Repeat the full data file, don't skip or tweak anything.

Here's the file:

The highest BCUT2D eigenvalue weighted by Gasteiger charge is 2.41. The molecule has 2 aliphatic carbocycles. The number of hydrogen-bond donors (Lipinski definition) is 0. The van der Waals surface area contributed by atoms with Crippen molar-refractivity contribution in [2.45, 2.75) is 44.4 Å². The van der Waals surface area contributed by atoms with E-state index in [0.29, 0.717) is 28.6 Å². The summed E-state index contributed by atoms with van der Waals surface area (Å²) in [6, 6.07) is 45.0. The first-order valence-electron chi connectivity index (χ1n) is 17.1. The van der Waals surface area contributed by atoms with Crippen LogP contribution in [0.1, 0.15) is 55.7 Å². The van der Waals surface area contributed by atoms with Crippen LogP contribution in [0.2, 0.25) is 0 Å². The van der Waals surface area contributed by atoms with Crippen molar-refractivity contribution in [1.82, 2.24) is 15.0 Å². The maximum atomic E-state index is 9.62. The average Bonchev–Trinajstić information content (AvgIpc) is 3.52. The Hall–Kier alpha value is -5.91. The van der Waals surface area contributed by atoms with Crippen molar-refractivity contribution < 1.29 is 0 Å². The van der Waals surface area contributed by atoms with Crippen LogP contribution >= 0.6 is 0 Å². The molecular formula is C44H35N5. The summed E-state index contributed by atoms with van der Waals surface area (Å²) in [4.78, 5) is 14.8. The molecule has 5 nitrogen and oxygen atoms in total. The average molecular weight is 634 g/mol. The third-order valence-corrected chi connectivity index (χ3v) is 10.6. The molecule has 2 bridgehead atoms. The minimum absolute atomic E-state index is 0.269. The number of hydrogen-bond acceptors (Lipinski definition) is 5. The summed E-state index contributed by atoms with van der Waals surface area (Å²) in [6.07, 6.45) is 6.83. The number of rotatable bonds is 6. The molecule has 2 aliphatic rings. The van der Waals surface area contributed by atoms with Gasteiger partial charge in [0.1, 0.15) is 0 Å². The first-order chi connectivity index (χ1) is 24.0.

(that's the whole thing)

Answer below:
The highest BCUT2D eigenvalue weighted by Gasteiger charge is 2.41. The molecule has 2 aliphatic carbocycles. The number of hydrogen-bond donors (Lipinski definition) is 0. The van der Waals surface area contributed by atoms with Crippen molar-refractivity contribution in [2.45, 2.75) is 44.4 Å². The van der Waals surface area contributed by atoms with E-state index in [0.29, 0.717) is 28.6 Å². The summed E-state index contributed by atoms with van der Waals surface area (Å²) in [6, 6.07) is 45.0. The first-order valence-electron chi connectivity index (χ1n) is 17.1. The van der Waals surface area contributed by atoms with Crippen LogP contribution in [0.1, 0.15) is 55.7 Å². The van der Waals surface area contributed by atoms with Crippen LogP contribution in [0.2, 0.25) is 0 Å². The van der Waals surface area contributed by atoms with Crippen molar-refractivity contribution in [1.82, 2.24) is 15.0 Å². The maximum atomic E-state index is 9.62. The average Bonchev–Trinajstić information content (AvgIpc) is 3.52. The Hall–Kier alpha value is -5.91. The van der Waals surface area contributed by atoms with Crippen molar-refractivity contribution < 1.29 is 0 Å². The van der Waals surface area contributed by atoms with Crippen LogP contribution >= 0.6 is 0 Å². The molecular formula is C44H35N5. The summed E-state index contributed by atoms with van der Waals surface area (Å²) in [4.78, 5) is 14.8. The molecule has 5 nitrogen and oxygen atoms in total. The average molecular weight is 634 g/mol. The third-order valence-corrected chi connectivity index (χ3v) is 10.6. The molecule has 2 bridgehead atoms. The minimum absolute atomic E-state index is 0.269. The number of hydrogen-bond acceptors (Lipinski definition) is 5. The summed E-state index contributed by atoms with van der Waals surface area (Å²) in [6.07, 6.45) is 6.83. The number of rotatable bonds is 6. The molecule has 2 aliphatic rings. The van der Waals surface area contributed by atoms with Gasteiger partial charge in [0.1, 0.15) is 0 Å². The first-order chi connectivity index (χ1) is 24.0.